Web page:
First, impatience is the product of selfish entitlement in the human soul. I get impatient because I actually believe I deserve better. I ought not to be delayed by the mistakes others make. I ought not be interrupted or interfered with. It’s not right that things don’t go my way. Who do these people think they are that fail to come through when I’m expecting them to produce? It’s my right to have everything happen when I want it to happen and in the precise manner in which I believe it should happen. “My right.” Did you hear that? Do you feel the spirit of entitlement in it? I’m impatient because I’m selfish and entitled. That’s the first factor.
The second contributing cause to impatience is a failure to truly believe in and trust the sovereignty of God. I say I believe Romans 8:28. I say that I believe God causes all things to work together for my good and for his glory. I say that I believe everything, even suffering and disappointment and tragedy and delays and interference from others, ultimately are under God’s sovereign control and that he knows what he’s doing. But sometimes the simple fact is that what I say I believe doesn’t change the way I behave. And that grieves me.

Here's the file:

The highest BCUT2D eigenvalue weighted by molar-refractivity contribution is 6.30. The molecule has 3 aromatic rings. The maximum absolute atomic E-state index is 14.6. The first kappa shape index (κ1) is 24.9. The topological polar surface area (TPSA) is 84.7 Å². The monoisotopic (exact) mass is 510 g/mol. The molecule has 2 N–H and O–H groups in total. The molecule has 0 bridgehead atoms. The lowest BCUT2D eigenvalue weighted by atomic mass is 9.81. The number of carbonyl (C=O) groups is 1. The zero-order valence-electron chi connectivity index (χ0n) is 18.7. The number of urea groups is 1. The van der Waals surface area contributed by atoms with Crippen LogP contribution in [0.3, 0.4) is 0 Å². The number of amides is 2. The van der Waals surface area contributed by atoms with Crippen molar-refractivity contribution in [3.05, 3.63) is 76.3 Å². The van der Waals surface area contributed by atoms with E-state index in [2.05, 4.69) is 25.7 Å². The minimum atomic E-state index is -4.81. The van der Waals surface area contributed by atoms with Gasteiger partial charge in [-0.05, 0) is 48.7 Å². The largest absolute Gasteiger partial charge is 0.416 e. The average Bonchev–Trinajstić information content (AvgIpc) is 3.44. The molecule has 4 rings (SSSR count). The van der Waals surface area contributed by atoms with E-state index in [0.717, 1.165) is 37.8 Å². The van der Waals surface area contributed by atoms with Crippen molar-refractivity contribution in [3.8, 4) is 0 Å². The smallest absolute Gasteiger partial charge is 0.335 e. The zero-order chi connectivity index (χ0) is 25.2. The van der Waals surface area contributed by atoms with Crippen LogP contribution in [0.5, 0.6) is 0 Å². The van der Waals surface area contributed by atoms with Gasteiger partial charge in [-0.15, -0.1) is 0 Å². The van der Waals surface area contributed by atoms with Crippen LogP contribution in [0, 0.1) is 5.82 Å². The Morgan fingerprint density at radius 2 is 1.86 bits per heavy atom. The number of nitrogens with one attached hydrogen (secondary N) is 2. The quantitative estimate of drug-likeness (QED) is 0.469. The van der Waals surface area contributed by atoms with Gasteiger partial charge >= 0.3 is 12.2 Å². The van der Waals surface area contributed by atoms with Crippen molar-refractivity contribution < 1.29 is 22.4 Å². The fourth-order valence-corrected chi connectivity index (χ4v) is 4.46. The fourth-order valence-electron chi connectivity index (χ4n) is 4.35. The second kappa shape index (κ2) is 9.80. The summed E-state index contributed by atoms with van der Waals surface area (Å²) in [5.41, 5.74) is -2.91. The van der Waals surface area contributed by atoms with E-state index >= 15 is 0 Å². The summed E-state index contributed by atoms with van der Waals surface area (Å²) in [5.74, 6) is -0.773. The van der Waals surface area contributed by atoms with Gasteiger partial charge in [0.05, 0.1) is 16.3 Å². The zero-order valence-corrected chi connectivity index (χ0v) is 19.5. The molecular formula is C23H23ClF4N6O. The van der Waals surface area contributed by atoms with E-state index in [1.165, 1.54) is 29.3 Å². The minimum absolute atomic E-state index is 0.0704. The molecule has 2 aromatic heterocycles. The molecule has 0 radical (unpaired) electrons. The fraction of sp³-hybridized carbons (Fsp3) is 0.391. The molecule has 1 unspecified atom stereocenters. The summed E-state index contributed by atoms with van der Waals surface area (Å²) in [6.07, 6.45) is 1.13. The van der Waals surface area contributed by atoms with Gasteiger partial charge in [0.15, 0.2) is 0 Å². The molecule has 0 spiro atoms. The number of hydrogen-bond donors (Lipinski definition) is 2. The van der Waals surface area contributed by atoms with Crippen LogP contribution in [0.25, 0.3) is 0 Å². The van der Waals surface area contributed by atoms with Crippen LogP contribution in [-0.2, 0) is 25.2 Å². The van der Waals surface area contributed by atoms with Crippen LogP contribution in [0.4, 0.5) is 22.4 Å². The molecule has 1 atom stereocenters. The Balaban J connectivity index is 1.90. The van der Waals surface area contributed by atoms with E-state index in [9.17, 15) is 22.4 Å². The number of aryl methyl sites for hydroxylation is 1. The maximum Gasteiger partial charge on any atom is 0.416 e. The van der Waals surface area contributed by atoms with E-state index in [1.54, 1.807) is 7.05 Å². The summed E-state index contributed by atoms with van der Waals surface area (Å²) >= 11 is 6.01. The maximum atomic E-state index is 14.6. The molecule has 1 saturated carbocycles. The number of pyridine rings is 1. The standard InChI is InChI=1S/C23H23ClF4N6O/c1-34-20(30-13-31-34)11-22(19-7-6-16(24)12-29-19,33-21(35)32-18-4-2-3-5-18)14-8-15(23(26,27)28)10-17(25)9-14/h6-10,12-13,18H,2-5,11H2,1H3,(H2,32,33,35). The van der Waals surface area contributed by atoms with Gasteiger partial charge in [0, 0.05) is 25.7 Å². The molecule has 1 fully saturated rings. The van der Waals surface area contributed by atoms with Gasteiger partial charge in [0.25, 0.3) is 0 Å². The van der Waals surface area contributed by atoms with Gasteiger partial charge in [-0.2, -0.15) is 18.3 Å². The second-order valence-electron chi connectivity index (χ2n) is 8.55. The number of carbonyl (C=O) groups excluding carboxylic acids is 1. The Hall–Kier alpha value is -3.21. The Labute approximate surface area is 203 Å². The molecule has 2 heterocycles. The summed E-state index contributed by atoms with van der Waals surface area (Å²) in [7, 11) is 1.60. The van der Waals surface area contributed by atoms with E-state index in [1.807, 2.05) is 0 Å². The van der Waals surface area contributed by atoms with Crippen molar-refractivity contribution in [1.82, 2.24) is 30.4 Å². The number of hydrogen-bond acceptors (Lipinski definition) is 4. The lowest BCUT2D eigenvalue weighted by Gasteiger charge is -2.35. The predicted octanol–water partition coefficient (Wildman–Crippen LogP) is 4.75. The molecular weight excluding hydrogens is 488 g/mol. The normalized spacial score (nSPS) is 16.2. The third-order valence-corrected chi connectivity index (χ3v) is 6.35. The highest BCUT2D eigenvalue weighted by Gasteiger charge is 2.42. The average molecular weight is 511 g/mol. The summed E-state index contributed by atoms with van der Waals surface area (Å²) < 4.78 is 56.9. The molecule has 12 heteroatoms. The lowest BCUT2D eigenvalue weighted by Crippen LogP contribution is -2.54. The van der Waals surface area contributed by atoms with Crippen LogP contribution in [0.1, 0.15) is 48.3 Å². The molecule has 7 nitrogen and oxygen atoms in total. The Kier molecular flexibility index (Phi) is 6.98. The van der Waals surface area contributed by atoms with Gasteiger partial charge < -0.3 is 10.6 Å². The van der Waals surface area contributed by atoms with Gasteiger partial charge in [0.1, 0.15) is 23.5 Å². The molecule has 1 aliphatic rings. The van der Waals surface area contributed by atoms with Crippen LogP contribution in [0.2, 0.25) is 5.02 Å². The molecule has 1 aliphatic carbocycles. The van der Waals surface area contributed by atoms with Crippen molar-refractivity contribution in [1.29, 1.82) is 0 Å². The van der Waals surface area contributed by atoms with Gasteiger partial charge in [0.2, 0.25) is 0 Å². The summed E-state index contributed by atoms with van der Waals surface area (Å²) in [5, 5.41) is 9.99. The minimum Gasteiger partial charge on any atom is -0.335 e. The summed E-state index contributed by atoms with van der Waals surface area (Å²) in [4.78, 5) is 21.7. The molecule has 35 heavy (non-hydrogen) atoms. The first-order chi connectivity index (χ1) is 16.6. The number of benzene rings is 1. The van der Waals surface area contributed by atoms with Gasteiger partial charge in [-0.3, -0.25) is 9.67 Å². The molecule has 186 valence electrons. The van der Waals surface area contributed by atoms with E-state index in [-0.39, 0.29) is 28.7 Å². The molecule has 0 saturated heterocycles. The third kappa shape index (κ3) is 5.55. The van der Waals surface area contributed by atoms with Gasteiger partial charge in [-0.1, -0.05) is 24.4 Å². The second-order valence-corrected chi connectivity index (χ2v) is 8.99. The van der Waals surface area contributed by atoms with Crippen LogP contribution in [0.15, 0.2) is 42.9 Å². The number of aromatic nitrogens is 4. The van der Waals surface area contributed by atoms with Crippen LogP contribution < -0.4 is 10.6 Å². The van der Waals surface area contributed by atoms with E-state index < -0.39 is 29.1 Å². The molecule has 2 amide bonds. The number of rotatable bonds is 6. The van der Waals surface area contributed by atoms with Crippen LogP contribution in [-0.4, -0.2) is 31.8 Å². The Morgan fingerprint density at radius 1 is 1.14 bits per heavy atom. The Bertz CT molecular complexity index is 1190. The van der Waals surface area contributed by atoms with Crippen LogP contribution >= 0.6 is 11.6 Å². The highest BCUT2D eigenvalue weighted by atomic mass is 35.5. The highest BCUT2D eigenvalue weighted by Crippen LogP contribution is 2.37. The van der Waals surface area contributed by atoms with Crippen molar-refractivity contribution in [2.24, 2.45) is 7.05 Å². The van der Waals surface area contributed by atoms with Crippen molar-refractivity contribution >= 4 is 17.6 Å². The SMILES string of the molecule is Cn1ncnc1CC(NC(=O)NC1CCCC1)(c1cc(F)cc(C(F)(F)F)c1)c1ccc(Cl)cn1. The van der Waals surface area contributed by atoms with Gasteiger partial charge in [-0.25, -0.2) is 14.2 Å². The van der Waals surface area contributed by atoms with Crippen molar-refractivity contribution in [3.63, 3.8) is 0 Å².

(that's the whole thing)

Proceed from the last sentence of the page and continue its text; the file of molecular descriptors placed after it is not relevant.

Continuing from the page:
It grieves my heart that I’m as selfish as I am. It grieves me even more that I don’t have enough confidence in the goodness of God and the truth of his Word that I would trust him when things don’t go my way. So that’s why I’m impatient. I suppose there are other reasons, but those two stick out painfully and are most obvious to me.
That James is concerned about our struggle with impatience is clear from this passage. He mentions “patience” no fewer than four times in this short passage. He also speaks of the need for “steadfastness” and “endurance.” But the reason for this is somewhat unique in terms of the experience of people in the first century to whom he writes.
The Ungodly Ways of the Unbelieving Wealthy (vv. 1-6)
One can clearly see from vv. 1-6 that James is outraged by the behavior of wealthy, non-Christian landowners who continuously exploit and oppress the less well-off Christians who work for them. These rich non-believers have defrauded Christians of their wages and perhaps even used the court system of that day and time to deprive them of their rights.